Flossing your teeth could save you from a strokeBy Roger Dobson
Last updated at 11:21 PM on 19th March 2011
Tooth loss increases the risk of a stroke many years later, according to a new Japanese study, and underlying gum disease may be to blame.
Researchers have calculated that those with fewer than 24 of their own teeth (adults should have 32) are 60 per cent more likely to suffer a stroke.
Stroke is caused by a disturbance of blood supply to the brain.
The most common type is an ischemic stroke, which occurs when a blood vessel that normally delivers oxygen and nutrients to the brain is blocked.
An haemorrhagic stroke is when a blood vessel bursts, causing bleeding into the brain.
In any stroke the nerve cells in the affected area of the brain may die within minutes of being denied oxygen, leading to impairment of bodily functions. An estimated 150,000 people have a stroke in Britain each year, leading to about 53,000 deaths annually.
In the new study, researchers at Hiroshima University looked at the dental conditions of 358 patients and found that stroke patients in their 50s and 60s had significantly fewer remaining teeth than did patients in the same age groups who had been treated for other conditions.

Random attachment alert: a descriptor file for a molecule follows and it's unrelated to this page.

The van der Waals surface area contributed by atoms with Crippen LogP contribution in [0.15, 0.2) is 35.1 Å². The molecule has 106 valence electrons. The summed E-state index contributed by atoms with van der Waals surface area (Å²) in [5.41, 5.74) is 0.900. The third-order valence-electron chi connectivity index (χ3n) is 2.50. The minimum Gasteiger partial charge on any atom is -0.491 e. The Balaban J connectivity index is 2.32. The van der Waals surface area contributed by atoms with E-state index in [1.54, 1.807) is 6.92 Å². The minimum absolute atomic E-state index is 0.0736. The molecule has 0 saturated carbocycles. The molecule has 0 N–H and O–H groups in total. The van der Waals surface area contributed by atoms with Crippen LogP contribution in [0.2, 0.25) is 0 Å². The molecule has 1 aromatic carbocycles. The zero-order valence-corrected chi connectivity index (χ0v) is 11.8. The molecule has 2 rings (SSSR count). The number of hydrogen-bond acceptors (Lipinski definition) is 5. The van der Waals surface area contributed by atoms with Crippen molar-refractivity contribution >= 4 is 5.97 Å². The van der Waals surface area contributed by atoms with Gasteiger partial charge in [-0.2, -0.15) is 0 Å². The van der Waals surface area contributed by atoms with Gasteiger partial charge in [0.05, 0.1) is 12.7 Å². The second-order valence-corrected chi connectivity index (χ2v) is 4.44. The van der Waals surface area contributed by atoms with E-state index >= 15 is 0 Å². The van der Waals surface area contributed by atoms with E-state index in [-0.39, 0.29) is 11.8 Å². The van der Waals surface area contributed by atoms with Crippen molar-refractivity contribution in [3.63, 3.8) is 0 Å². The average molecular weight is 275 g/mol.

The number of teeth remaining was also significantly lower among stroke patients in their 50s than in the general population of the same age.
Some studies have suggested a link between periodontal disease and heart disease. Periodontal diseases range from gum inflammation to diseases that damage the tissue and bone that support the teeth. Gum disease is one of the main causes of tooth loss after the age of 40.
The mouth is brimming with bacteria, which contributes to the sticky, colourless plaque that binds to teeth. Brushing and flossing helps get rid of plaque.
Research into heart disease has shown that micro-organisms associated with gum disease have been found in atheromas - accumulation of calcified material - in the arteries of patients. It has been suggested that toxins in these micro-organisms damage cells in the lining of the arteries.